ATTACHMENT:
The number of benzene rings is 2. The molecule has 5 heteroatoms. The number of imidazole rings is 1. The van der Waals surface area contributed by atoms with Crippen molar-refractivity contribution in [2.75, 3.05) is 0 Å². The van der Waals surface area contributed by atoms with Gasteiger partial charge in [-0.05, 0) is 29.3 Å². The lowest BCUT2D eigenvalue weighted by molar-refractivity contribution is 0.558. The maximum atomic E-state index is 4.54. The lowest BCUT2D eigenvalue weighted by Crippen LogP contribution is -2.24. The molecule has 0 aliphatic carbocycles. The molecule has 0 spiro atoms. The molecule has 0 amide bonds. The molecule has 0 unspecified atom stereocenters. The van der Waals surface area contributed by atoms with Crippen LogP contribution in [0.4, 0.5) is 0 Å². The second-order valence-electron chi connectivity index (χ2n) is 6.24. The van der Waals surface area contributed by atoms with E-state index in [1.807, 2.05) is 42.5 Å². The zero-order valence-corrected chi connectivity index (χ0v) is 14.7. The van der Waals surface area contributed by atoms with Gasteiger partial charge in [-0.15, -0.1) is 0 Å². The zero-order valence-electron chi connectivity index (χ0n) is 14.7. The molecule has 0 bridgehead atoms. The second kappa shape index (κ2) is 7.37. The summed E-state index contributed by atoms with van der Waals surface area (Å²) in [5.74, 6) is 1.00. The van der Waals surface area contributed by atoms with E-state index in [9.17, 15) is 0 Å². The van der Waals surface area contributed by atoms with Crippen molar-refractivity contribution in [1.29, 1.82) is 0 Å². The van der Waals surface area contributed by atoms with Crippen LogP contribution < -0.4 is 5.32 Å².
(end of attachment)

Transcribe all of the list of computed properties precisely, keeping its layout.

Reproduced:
The number of benzene rings is 2. The molecule has 5 heteroatoms. The number of imidazole rings is 1. The van der Waals surface area contributed by atoms with Crippen molar-refractivity contribution in [2.75, 3.05) is 0 Å². The van der Waals surface area contributed by atoms with Gasteiger partial charge in [-0.05, 0) is 29.3 Å². The lowest BCUT2D eigenvalue weighted by molar-refractivity contribution is 0.558. The maximum atomic E-state index is 4.54. The lowest BCUT2D eigenvalue weighted by Crippen LogP contribution is -2.24. The molecule has 0 aliphatic carbocycles. The molecule has 0 spiro atoms. The molecule has 0 amide bonds. The molecule has 0 unspecified atom stereocenters. The van der Waals surface area contributed by atoms with Crippen LogP contribution in [0.4, 0.5) is 0 Å². The second-order valence-electron chi connectivity index (χ2n) is 6.24. The van der Waals surface area contributed by atoms with E-state index in [1.807, 2.05) is 42.5 Å². The zero-order valence-corrected chi connectivity index (χ0v) is 14.7. The van der Waals surface area contributed by atoms with Gasteiger partial charge in [-0.15, -0.1) is 0 Å². The zero-order valence-electron chi connectivity index (χ0n) is 14.7. The molecule has 0 bridgehead atoms. The second kappa shape index (κ2) is 7.37. The summed E-state index contributed by atoms with van der Waals surface area (Å²) in [5.74, 6) is 1.00. The van der Waals surface area contributed by atoms with E-state index in [9.17, 15) is 0 Å². The van der Waals surface area contributed by atoms with Crippen molar-refractivity contribution in [1.29, 1.82) is 0 Å². The van der Waals surface area contributed by atoms with Crippen LogP contribution < -0.4 is 5.32 Å².